Conservation group joins legal fray, aiming to maintain protected status
By Summit Voice
FRISCO — Oil companies may talk nice about protecting endangered species in Alaska, but when it comes to squeezing just a few more drops of oil from the region, industry fat cats sing a different tune.
Most recently, the Alaska Oil and Gas Association and American Petroleum Institute have gone to court to try and strip endangered species protection from bearded seals, animals that rely on Arctic pack ice for much of their life cycle.
The state of Alaska and the North Slope Borough have also filed challenges to the bearded seal Endangered Species Act listing, awarded by the the National Oceanic and Atmospheric Administration in 2012 due to the loss of their sea-ice habitat, which is being melted by global warming.
Internationally, bearded seals are classified as “Low Risk-Least Concern” on the IUCN Red List. This species is protected under the Marine Mammal Protection Act of 1972, as amended. Bearded seals are harvested annually for subsistence by Alaska Natives. In Russia, bearded seals are still hunted commercially.
Two distinct population segments of bearded seals are listed under the Endangered Species Act, the Beringia and Okhotsk populations.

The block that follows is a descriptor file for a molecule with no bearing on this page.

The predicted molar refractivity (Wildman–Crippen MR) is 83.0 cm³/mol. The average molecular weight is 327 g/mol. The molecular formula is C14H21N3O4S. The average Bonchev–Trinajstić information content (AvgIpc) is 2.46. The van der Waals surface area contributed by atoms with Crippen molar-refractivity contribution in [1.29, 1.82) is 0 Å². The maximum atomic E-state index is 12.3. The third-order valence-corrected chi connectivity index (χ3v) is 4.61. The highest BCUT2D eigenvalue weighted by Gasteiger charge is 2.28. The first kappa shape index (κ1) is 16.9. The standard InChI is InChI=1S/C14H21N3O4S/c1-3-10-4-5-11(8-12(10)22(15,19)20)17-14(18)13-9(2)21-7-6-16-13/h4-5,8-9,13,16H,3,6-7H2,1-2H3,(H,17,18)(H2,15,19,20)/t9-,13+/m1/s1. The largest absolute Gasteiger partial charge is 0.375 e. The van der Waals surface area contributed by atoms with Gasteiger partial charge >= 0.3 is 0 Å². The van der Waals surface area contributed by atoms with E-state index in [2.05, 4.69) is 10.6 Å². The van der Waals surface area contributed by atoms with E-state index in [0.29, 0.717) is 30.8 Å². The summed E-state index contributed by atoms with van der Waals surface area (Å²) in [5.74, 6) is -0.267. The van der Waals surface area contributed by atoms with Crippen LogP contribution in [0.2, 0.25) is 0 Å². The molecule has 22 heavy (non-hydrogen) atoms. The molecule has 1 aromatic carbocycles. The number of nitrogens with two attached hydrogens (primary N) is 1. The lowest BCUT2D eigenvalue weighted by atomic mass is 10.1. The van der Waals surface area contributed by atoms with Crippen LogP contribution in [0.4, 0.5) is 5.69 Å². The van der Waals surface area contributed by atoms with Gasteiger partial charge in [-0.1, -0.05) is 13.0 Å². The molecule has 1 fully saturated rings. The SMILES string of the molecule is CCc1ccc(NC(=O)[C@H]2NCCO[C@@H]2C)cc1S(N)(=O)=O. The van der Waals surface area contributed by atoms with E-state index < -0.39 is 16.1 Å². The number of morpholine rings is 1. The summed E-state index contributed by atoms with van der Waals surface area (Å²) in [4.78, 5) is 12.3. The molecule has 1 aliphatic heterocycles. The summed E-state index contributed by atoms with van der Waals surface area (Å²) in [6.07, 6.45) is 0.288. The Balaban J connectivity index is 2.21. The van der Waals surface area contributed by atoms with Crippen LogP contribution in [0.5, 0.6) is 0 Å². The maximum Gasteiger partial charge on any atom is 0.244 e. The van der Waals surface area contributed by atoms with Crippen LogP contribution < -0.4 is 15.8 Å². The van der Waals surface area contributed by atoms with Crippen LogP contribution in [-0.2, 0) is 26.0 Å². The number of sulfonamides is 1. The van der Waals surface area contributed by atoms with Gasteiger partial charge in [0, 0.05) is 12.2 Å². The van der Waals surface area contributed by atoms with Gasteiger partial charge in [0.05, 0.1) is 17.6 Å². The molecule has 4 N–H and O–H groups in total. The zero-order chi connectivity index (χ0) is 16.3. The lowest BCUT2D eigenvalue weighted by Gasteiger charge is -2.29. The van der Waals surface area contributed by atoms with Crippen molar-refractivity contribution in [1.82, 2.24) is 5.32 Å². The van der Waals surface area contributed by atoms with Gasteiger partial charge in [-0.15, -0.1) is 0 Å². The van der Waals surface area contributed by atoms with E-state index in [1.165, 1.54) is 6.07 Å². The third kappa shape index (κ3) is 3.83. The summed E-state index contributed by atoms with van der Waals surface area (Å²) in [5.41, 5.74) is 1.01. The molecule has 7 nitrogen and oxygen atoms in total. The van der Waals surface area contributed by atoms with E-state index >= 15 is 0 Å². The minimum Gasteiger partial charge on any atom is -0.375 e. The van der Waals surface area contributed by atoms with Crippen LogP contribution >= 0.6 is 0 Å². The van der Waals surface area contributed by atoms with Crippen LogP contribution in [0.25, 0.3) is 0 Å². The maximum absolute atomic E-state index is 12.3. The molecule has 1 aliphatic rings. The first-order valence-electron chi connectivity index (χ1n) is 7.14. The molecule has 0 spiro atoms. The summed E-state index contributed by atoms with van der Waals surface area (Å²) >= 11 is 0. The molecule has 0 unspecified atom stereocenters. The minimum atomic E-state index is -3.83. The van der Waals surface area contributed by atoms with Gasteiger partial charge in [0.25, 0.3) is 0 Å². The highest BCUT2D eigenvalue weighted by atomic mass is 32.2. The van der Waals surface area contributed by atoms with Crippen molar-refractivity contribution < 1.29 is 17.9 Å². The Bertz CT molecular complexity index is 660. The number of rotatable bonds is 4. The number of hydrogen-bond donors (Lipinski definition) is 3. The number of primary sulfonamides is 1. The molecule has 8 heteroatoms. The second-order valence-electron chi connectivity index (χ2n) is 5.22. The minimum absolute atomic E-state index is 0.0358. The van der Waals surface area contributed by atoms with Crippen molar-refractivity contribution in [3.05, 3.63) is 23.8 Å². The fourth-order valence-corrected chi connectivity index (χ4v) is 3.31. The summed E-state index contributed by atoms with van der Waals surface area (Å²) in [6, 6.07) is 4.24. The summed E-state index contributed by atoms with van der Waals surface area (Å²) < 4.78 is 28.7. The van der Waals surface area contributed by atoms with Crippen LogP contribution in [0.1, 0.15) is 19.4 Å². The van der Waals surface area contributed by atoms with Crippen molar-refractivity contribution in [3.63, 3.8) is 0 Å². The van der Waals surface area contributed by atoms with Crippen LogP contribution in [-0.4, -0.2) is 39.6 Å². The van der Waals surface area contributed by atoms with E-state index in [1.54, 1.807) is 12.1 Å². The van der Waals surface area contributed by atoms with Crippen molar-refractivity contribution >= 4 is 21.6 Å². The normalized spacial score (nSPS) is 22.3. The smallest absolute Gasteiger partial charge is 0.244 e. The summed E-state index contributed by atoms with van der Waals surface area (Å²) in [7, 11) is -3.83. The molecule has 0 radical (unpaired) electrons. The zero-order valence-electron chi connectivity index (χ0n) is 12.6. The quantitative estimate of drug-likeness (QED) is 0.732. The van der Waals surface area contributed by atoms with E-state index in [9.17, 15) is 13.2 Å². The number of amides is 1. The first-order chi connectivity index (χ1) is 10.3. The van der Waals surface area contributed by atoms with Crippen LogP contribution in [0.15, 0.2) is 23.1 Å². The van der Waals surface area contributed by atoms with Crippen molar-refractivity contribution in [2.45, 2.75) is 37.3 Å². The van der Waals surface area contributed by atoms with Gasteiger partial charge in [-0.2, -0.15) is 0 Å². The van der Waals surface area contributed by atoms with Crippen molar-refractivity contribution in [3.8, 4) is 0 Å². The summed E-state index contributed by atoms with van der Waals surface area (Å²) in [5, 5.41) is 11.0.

The seals may not have a lot of fans among the drill, baby, drill crowd, the species does have the backing of the Center for Biological Diversity. Last week, the group intervened in the lawsuit, characterizing the industry’s legal move as being “about profits, not science.”
“There’s no scientific dispute that the Arctic is warming at twice the rate of the rest of the world, and bearded seals are the poster child for the destructive effects of the global warming onslaught,” said Rebecca Noblin, the center’s Alaska director. “Bearded seals do have a chance to survive, but only if they have the full protection of the Endangered Species Act — and if we move fast to make major reductions in greenhouse gas emissions,” Noblin said.
Bearded seals, distinctive for their comical, mustachioed appearance and elaborate courtship songs, give birth and nurse their pups on pack ice. The rapid loss of pack ice jeopardizes their ability to rear young and is lowering the abundance of important food sources on their shallow foraging grounds off Alaska.
The seals’ winter sea-ice habitat in the Bering and Okhotsk seas off Alaska and Russia is projected to decline by at least 40 percent by 2050, while summer sea ice across the Arctic is projected to largely disappear in the next 20 years. These seals also face threats from proposed offshore oil and gas development off Alaska, where an oil spill in icy waters would be impossible to clean up.
According to the Center for Biological Diversity, the listing gives the seals a bit more protection against the greenhouse gas emissions that are driving climate change, as well as oil and gas development. Listing of the seals does not affect subsistence harvest of the species by Alaska natives, which is exempted from the law’s prohibitions.